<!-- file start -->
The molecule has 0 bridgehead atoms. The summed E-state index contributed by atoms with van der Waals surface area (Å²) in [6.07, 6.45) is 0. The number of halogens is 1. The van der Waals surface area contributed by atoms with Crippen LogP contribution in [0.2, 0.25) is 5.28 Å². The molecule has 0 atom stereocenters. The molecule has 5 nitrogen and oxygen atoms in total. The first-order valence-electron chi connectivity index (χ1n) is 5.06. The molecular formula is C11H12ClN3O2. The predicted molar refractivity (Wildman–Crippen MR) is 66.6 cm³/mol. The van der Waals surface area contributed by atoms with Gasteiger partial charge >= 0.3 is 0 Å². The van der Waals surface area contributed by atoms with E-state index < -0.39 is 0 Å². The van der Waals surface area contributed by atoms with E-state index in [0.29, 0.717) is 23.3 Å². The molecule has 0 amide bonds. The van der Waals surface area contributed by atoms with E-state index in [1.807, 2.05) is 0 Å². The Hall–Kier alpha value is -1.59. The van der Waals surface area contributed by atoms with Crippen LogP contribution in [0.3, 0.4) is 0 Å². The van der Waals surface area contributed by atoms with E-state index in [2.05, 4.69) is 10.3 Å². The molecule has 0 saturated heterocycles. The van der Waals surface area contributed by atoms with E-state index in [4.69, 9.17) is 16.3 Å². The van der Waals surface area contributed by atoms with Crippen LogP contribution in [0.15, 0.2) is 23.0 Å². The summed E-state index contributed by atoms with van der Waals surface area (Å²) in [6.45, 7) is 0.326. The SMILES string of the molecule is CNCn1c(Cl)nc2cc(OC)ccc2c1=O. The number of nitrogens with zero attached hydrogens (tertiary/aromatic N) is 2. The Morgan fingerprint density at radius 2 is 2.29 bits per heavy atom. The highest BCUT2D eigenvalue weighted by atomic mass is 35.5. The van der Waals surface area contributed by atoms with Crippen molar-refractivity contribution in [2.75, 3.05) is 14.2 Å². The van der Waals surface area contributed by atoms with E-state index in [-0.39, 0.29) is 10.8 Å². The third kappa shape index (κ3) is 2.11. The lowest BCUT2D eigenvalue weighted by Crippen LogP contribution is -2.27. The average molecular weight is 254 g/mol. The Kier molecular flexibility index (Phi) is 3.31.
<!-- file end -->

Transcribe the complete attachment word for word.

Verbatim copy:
The molecule has 0 bridgehead atoms. The summed E-state index contributed by atoms with van der Waals surface area (Å²) in [6.07, 6.45) is 0. The number of halogens is 1. The van der Waals surface area contributed by atoms with Crippen LogP contribution in [0.2, 0.25) is 5.28 Å². The molecule has 0 atom stereocenters. The molecule has 5 nitrogen and oxygen atoms in total. The first-order valence-electron chi connectivity index (χ1n) is 5.06. The molecular formula is C11H12ClN3O2. The predicted molar refractivity (Wildman–Crippen MR) is 66.6 cm³/mol. The van der Waals surface area contributed by atoms with Gasteiger partial charge >= 0.3 is 0 Å². The van der Waals surface area contributed by atoms with E-state index < -0.39 is 0 Å². The van der Waals surface area contributed by atoms with E-state index in [0.29, 0.717) is 23.3 Å². The molecule has 0 amide bonds. The van der Waals surface area contributed by atoms with E-state index in [1.807, 2.05) is 0 Å². The Hall–Kier alpha value is -1.59. The van der Waals surface area contributed by atoms with Crippen LogP contribution in [0.3, 0.4) is 0 Å². The van der Waals surface area contributed by atoms with E-state index in [2.05, 4.69) is 10.3 Å². The molecule has 0 saturated heterocycles. The van der Waals surface area contributed by atoms with E-state index in [4.69, 9.17) is 16.3 Å². The van der Waals surface area contributed by atoms with Crippen LogP contribution in [0.15, 0.2) is 23.0 Å². The summed E-state index contributed by atoms with van der Waals surface area (Å²) in [6.45, 7) is 0.326. The SMILES string of the molecule is CNCn1c(Cl)nc2cc(OC)ccc2c1=O. The number of nitrogens with zero attached hydrogens (tertiary/aromatic N) is 2. The Morgan fingerprint density at radius 2 is 2.29 bits per heavy atom. The highest BCUT2D eigenvalue weighted by atomic mass is 35.5. The van der Waals surface area contributed by atoms with Crippen molar-refractivity contribution in [2.75, 3.05) is 14.2 Å². The van der Waals surface area contributed by atoms with E-state index in [-0.39, 0.29) is 10.8 Å². The third kappa shape index (κ3) is 2.11. The lowest BCUT2D eigenvalue weighted by Crippen LogP contribution is -2.27. The average molecular weight is 254 g/mol. The Kier molecular flexibility index (Phi) is 3.31.